Even though warehouses in Dallas-Fort Worth are three years younger than the national average, they’re still too old to contain all the infrastructure necessary for serving a growing population of online shoppers, according to a recent study by CBRE.
Among the 56 major U.S. markets CBRE analyzed, the average age of industrial buildings is 34 years old. Younger, southwestern cities, such as Dallas, tend to host newer warehouses. Industrial spaces older than 10 or 15 years may not be ready to meet today’s market, according to the report. Warehouses will need a new look to adapt to the demands of e-commerce, which developers should keep in mind as they build new spaces, says Steve Berger, CBRE senior vice president with industrial and logistics in Dallas. About 75 percent of the industrial space leased in 2016 and 2017 was in buildings less than five years old.
“What differentiates these is that buildings are taller to accommodate mezzanines, and there’s automation with conveyor systems. And all of that demands greater electrical capacity,” he says. “Because of the higher employee count, now you may have [air] conditioned space rather than hot, warehouse space. That means the building is insulated and has greater electrical capacity and costs more … Because you’re moving more trucks in and out on a faster basis, you have larger truck courts, you have demand for trailer parking onsite.”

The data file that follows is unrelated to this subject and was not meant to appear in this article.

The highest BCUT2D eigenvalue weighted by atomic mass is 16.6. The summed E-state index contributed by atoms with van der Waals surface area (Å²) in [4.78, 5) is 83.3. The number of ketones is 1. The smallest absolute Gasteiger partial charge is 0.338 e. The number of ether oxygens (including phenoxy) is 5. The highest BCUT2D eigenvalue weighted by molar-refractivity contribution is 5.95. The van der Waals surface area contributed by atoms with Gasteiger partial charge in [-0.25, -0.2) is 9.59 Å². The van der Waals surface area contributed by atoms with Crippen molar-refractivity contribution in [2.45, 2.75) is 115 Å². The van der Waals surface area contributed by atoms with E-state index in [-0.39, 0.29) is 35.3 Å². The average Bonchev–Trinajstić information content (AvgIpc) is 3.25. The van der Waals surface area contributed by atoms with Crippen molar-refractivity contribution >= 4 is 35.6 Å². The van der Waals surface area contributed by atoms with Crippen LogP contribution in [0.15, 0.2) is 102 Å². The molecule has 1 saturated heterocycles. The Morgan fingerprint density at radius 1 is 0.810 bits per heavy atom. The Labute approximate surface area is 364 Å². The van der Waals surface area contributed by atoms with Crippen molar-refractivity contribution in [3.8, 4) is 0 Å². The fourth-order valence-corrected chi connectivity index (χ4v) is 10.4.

Many developers in North Texas will need these updates to keep up with an industry so successful—and concentrated—in the region. CBRE Research Analyst Miller Hamrick, says Dallas’ industrial market is one of the best in the U.S. “We’re probably one of five super-regional distribution markets in the country,” he says. “If you look at places like Atlanta and Dallas, our growth is so much at a higher velocity than at other places.”
Younger markets such as Atlanta and Las Vegas are located mostly in the West and South, while the Northeast holds older markets, with average warehouse ages in the 50s and 40s. But warehouses everywhere are growing old: The national average building age has aged eight years in the past decade, and keeping it from heightening would require almost triple annual construction.
In the past ten years, construction of warehouses and distribution centers has averaged 100 million square feet annually, but maintaining the average age would demand 275 million square feet to be built each year. With a peak of 183 million square feet last year, the construction rate still falls short, the study found. Despite its rapid expansion, Berger says the construction in Dallas isn’t just a push for more real estate. It’s a demand for modern spaces.
“While we are growing and demanding more space, there’s more to the story than just needing more,” he says. “It’s also the demand for different, improved space to service the demands of today’s distribution facilities.”